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Address by Ambassador Anne Anderson

Address by Ambassador Anne Anderson
Flynn Centre for Irish Studies Gala, Houston, 4 November 2016

Deputy First Minister,
Consul General Farrell, Consul General Bell,
Cardinal Di Nardo, Bishop Cahill,
President Ivany,

Ladies and Gentlemen,

It is always invigorating to return to Texas and I thank you all for the wonderfully warm welcome extended to me this evening.

My primary purpose in being here is to honour Bill Flynn and to pay tribute to the sterling work being done by the Centre for Irish Studies. But permit me to bookend my tributes by making a few points of a more general nature.

This has been a momentous year for Ireland – momentous in a number of ways, but particularly because we have been commemorating the centenary of 1916, that iconic year in Irish history.

As the year draws to a close, we do not yet have the distance or detachment to analyse fully the impact of the hundreds of commemorative events held at home and abroad.

But I feel very confident that, when that assessment is carried out, the overall verdict will be immensely positive.

How to commemorate, how to remember, is always complicated. History reads differently, depending on how you experienced it, and how your community has shaped the narrative. The challenge of memory is experienced everywhere, including in this country, but is particularly acute on the island of Ireland, where there is still so much unfinished business from the past.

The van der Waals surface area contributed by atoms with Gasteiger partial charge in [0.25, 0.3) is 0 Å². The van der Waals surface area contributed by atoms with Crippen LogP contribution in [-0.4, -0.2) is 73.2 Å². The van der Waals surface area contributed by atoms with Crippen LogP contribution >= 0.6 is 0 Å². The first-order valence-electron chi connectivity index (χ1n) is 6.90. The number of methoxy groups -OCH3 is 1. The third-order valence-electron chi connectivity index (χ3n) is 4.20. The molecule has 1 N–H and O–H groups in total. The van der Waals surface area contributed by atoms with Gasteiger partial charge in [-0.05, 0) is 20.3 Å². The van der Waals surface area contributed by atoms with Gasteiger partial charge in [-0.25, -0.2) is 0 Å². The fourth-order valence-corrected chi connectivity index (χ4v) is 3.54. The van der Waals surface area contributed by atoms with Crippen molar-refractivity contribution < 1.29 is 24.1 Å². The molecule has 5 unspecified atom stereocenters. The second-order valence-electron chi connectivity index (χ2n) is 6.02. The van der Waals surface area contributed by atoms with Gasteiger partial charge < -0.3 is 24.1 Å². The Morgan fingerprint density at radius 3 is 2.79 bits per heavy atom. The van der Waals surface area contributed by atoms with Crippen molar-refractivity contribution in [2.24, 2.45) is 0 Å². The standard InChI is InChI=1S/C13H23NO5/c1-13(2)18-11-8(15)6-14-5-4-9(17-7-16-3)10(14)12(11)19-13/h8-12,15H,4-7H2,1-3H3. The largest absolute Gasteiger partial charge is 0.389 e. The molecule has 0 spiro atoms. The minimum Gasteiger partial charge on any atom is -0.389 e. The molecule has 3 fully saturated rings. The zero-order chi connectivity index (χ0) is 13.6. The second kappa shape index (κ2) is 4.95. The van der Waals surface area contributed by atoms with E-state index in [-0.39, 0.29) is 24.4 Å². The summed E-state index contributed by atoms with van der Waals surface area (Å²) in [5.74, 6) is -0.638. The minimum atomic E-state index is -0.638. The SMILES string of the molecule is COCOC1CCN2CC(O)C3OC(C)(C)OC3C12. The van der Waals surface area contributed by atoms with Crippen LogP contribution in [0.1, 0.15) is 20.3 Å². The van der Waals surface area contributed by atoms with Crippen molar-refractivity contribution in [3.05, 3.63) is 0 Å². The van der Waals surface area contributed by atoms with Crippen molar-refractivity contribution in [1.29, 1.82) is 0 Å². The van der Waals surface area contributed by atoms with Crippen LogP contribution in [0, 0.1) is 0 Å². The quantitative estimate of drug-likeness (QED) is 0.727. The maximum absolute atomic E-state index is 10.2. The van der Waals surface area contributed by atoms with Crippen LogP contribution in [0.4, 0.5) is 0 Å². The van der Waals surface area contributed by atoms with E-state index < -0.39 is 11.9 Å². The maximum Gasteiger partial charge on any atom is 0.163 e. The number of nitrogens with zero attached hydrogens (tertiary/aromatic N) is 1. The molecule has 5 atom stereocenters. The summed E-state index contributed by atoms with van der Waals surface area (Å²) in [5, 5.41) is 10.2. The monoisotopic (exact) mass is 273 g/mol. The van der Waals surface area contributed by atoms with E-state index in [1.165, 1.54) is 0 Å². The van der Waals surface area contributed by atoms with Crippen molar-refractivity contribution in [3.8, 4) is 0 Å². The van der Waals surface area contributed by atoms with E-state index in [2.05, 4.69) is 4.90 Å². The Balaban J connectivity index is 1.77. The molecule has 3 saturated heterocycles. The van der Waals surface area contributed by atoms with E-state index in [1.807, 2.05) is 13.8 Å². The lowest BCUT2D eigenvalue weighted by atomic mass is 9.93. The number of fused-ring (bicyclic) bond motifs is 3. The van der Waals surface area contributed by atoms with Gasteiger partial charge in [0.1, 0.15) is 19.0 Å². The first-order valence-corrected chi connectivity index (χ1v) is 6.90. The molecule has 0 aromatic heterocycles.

And so a great deal of careful thought was given to how we would mark this important centenary. We wanted our commemorations to be sensitive and inclusive, bearing truthful witness to the history of 1916, but not allowing ourselves to be imprisoned or straightjacketed by the past.

The themes we chose were: reflect, reconcile, reimagine.

Because of the layers of American connection to 1916, the impact of this centenary was bound to be especially strong in the United States. And Irish America rose magnificently to the occasion. More than 200 events have been held right across the country, including here at the Flynn Centre at St. Thomas University, and also in Austin, Dallas and San Antonio.

I was thinking about Bill Flynn as I travelled to Houston today. And one thing that struck me was how much Bill’s life’s work has embodied our centenary themes: reconcile, reimagine, honour the past but build the future.

Many of you will know Bill’s history. His parents arrived here from Ireland, from Counties Down and Mayo. He grew up in New York, achieving success there first with Equitable Life and then moving to Mutual of America and transforming that institution to become a national leader in its field. Throughout the years, he has served in many charitable organisations and has taken on a range of civic leadership roles.

All of that is indeed a great immigrant story. But, for us, it is his service in relation to Northern Ireland that truly distinguishes him. Bill worked selflessly to open channels for dialogue in Northern Ireland and to get people talking at a time when engagement, and trust, were in short supply.

Throughout the years, he has been absolutely tireless in his efforts. He succeeded in securing the backing of President Bill Clinton for his work. He supported the peace process through his extensive business contacts, promoting and encouraging US business investment and economic development in Northern Ireland.

Bill’s engagement, perseverance, commitment and charm made a major contribution to our peace process in the 1990s which led to the Good Friday Agreement. And throughout the intervening years, he has never faltered in his efforts to support and build peace on our island.

As I said: reconciling, reimagining, crafting a vision for the future.

And now a word about the Centre that bears Bill’s name.